What to do if the Stock Market Correction turns into a Bear Market?

Dear Mr. Market:

We typically write you letters about your volatile actions and the erratic behavior you bestow upon us as investors. Many of our letters also try to put certain economic events into perspective so that people don’t let your wild stock market swings force them into making bad decisions. All that said, it’s come to our attention that we can finally roll out the answer to a question that is not always obvious:

What should an investor do if a standard stock market correction turns into a bear market? shutterstock_262478570

First off, let’s revisit the basic definition of a correction versus an official bear market. Click here for an article we wrote during the last correction in February, which incidentally at the time felt like the end of the bull market had finally come. Although the market sold off almost -10% in a short span, it clearly came back to reach record highs until October came around.

So…can we now apply the four most dangerous words in investing? Continue reading

MPG Core Tactical 60/40: October 2014 Performance Update


MW-BB798_sm6040_20130422180557_MD

Dear Mr. Market:

When it comes to flipping over a new page of your calendar we know you could care less what month it is! You, (the market) have no idea (or interest) whether it’s November or March. Unfortunately, we are all inclined to pay attention to the calendar because those that run our 24 hour media/news cycle get paid to make such an imprint on our brains.

October is a bad month for the stock market, right?

Wrong!

Again, we’re trained to think so. Sure, October has had some dates to remember… The month is famous for some market crashes like the “The Panic of 1907”, “Black Tuesday” (which kicked off the 1929 crash), and “Black Monday”, October 19, 1987, when the Dow Jones dropped 22% in just one day.

Ironically enough, most bad Octobers have been due to issues that came from September. Two of the three above listed crashes were delayed reactions from catalysts that kicked off in September; which historically actually brings more down markets than does October.

All that being said, we had a wild October with some long lost volatility! After the S&P 500 peaked on September 18th, it was all downhill from there until October 15th. The last two weeks of the month were the strongest since July of 2009. For those with short-term memories, that was right after the sky had fallen and nobody trusted any “bear market rallies”.

This time “it’s different” in that we haven’t seen a meaningful correction in years. The S&P 500 bounced back 7% in two weeks and in case you’re wondering…we’re once again bumping up against “overbought” conditions. This is the type of market that can absolutely make you insane. (more on this thought later…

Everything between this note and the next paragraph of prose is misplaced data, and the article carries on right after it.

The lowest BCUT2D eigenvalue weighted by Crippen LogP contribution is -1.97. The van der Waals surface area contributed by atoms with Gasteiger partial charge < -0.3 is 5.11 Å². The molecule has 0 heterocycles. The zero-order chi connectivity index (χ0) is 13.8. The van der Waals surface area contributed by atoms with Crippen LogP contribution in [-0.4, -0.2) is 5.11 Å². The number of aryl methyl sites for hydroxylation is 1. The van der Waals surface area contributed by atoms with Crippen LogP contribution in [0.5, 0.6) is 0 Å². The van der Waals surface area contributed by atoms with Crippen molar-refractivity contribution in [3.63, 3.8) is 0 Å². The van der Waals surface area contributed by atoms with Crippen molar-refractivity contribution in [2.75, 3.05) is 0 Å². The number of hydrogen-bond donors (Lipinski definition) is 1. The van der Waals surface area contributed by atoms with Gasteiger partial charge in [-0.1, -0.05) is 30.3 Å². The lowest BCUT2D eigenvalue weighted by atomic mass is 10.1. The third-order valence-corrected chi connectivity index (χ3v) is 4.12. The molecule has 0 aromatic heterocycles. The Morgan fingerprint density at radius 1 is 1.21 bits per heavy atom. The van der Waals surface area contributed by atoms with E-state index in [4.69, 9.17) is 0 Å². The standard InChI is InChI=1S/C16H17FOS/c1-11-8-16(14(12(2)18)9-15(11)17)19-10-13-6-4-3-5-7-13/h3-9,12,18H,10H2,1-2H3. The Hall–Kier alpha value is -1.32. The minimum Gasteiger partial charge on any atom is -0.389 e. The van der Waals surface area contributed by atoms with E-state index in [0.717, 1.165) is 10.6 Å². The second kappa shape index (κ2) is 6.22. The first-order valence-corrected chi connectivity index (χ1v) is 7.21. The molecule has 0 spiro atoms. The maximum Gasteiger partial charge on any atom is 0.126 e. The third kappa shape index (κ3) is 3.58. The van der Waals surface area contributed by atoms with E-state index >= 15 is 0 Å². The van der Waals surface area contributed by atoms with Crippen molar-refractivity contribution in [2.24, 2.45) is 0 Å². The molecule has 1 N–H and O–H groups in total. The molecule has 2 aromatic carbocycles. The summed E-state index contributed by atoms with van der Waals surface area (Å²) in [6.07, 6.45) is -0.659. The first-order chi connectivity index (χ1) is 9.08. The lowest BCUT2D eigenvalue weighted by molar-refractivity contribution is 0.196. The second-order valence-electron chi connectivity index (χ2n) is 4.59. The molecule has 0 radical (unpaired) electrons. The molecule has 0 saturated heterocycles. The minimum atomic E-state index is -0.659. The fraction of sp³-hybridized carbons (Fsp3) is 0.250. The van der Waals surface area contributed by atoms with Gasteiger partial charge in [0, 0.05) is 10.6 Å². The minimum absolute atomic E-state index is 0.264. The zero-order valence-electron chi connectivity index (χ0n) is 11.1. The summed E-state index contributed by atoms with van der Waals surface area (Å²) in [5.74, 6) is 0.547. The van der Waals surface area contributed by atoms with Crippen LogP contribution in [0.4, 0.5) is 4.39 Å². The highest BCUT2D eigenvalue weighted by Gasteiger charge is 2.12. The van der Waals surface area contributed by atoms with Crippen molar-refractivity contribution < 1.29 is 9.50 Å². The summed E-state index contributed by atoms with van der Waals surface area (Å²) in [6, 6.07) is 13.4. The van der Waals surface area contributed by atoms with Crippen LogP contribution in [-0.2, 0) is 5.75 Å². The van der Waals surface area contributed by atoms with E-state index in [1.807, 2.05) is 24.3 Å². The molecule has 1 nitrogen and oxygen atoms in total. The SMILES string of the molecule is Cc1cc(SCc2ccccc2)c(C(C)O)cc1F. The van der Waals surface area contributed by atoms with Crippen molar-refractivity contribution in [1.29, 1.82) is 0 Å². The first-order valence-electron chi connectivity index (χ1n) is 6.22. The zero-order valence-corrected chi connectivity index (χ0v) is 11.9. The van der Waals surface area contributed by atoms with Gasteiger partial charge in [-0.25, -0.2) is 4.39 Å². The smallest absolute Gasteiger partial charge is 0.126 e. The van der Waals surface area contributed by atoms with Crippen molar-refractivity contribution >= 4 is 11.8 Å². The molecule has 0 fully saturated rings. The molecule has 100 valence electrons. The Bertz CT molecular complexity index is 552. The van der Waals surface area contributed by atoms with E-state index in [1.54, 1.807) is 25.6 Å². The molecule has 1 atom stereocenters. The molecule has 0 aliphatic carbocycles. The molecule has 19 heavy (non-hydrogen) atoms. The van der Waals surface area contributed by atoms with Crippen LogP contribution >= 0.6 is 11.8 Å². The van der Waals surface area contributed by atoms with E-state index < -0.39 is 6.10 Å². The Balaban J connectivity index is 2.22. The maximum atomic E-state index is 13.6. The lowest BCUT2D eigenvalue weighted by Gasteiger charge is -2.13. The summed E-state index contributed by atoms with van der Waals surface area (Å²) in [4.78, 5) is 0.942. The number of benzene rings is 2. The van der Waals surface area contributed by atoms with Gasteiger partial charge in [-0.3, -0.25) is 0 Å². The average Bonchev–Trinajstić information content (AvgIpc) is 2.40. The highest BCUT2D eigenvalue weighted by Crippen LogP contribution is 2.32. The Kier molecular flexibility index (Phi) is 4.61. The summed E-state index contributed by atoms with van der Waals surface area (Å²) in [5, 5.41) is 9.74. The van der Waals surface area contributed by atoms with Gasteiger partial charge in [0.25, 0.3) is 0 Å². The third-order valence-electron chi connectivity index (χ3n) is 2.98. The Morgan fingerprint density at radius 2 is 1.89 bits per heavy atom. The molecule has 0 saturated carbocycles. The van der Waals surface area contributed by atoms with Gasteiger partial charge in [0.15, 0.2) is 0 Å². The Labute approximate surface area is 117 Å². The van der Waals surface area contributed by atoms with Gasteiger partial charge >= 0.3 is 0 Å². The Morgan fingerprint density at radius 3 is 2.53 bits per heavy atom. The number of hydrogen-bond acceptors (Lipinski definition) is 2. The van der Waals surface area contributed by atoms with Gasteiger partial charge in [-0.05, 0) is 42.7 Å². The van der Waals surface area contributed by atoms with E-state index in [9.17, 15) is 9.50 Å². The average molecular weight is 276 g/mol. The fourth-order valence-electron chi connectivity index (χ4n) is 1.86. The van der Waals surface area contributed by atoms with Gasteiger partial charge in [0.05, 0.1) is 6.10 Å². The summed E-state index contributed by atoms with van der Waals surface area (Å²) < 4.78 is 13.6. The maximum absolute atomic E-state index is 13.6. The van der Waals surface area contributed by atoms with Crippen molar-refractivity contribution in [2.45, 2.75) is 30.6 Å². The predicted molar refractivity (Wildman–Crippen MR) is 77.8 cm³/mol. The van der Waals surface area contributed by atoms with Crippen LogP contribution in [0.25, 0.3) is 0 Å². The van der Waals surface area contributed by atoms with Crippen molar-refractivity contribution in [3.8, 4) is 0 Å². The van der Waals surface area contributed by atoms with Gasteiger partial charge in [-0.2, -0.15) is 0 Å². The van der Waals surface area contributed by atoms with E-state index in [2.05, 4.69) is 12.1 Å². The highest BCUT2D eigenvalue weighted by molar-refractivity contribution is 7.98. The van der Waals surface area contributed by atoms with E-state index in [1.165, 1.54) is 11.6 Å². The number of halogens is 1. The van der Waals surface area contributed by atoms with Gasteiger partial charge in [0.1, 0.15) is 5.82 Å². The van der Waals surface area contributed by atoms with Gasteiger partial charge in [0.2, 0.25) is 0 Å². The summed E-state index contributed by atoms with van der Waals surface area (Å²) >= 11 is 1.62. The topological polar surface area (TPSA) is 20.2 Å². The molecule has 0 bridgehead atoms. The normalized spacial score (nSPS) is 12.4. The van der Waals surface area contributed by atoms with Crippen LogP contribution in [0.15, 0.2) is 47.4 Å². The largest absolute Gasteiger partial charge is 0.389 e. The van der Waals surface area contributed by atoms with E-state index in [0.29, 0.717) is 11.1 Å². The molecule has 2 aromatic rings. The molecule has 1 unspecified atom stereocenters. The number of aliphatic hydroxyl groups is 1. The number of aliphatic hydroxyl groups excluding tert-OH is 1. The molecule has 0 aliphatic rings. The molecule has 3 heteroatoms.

Here’s the current summary of the MPG Core Tactical 60/40 portfolio mix, which is updated as of this writing (November 3, 2014).

Click here to compare our portfolio against the benchmark.

What adjustments did we make? Continue reading

Experts and Amateurs are Wrong on REITs

REIT2Dear Mr. Market:

Well look at you! You’ve done it again…. haven’t you, Mr. Market? On countless past occasions you’ve managed to fool not only the average emotionally driven investor but also the seasoned professional. Now you’re doing it again with an area of the market that has fooled everyone; not just this year but for decades!

Investing in real estate may not seem like something you need to do within your standard “stock and bond” portfolio. Some may argue that your house is enough exposure to real estate and for most individuals it’s their largest investment so it should suffice. Your home is actually considered a “consumption good” instead of a pure investment. Although it’s likely to appreciate over time you will not receive income from it, it most likely has a mortgage attached to it, and if you need to sell 10% of it tomorrow you’re out of luck. Additionally there are many areas within real estate aside from what’s happening on your residential street. Commercial real estate, for example, makes up about 13% of the U.S. economy.

In 2013 almost every expert pounded the table and made intelligent sounding comments calling for investors to reduce exposure to REITs. These words of caution came after it was first announced the Fed would slow down its bond-buying program (Quantitative Easing). Conventional wisdom tells us that when interest rates rise REITs (and other asset classes like Bonds) won’t perform well. Unfortunately most of these comments came after the fact and REIT investors were hit hard in May of 2013. Those who listened to the stale news proceeded to sell their REITs as that “wasn’t the place to be”. Continue reading